Chapter 17. Importing and Exporting Data


  • Selecting the import and export options that are right for you

  • Creating import specifications

  • Exporting to external tables and files

In Chapter 16, you discovered how Access is used to link to external data sources and files. A link allows you to view data stored in an Oracle database, an XML file, or many other databases and data formats. So, in the case of linking, Access is used as an interface to data stored outside of Access.

In this chapter, I show you that importing and exporting are quite different from linking. An import process adds data to an Access database from some external source, such as an XML file. An export from Access means you create something outside the Access database, like an XML or Excel file containing data stored in Access.


This chapter uses various files for importing, plus two Access databases: Chapter17_1.accdb and Chapter17_2.accdb. Both databases are used for importing and exporting examples. If you haven't already copied these files onto your machine from the CD, you'll need to do so now. The CD also contains a number of auxiliary files in different formats (.xls, .xml, .dbf, .txt, and so on). Be sure to copy these to your computer as well.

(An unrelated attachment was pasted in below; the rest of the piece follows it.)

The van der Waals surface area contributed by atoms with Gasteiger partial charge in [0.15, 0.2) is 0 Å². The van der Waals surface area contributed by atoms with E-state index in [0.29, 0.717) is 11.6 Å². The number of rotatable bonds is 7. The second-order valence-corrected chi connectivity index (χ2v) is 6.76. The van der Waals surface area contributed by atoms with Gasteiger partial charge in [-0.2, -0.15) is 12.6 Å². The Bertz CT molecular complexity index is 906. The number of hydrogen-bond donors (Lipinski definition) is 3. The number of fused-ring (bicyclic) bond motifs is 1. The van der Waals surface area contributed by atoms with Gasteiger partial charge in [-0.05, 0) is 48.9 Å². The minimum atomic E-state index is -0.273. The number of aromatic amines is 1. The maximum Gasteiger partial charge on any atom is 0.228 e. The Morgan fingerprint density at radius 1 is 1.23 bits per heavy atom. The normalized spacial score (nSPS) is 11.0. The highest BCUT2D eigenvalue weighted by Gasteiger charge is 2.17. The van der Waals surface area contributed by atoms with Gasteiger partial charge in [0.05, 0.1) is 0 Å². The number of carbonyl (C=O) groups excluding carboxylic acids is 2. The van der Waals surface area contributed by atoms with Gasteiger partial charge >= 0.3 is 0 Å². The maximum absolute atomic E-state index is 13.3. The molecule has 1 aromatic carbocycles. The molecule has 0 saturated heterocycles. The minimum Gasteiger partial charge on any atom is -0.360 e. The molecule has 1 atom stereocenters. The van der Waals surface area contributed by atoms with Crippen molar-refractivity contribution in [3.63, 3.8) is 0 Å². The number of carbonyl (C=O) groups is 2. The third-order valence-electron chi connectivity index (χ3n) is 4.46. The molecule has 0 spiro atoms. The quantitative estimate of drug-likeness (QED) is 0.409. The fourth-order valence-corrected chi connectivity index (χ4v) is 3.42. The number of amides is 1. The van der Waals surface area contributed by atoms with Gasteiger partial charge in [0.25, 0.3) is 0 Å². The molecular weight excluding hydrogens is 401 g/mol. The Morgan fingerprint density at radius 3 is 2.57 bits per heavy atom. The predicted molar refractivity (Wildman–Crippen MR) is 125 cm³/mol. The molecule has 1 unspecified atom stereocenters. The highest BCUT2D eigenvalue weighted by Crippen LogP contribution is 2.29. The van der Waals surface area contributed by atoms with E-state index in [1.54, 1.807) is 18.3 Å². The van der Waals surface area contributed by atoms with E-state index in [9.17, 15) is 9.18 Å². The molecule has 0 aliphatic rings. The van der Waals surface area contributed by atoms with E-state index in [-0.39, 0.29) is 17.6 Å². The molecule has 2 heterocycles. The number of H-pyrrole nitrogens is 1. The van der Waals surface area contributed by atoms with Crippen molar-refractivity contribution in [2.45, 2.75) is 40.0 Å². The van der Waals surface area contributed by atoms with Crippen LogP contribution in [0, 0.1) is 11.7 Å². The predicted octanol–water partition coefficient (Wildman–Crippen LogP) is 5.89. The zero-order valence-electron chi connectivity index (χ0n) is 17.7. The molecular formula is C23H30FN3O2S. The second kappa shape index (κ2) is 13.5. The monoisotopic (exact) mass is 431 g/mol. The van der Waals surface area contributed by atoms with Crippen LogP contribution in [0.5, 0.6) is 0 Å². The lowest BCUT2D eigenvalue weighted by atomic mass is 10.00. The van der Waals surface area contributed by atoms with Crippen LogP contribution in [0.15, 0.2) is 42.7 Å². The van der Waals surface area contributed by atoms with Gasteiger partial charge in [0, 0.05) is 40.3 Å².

Looking at Your Options for Importing and Exporting

Before examining the processes of importing and exporting, let's take a brief look at the various options for importing and exporting data with Access.

Microsoft Access is often described as a "landing pad" ...

Get Access® 2010 Bible now with O’Reilly online learning.

O’Reilly members experience live online training, plus books, videos, and digital content from 200+ publishers.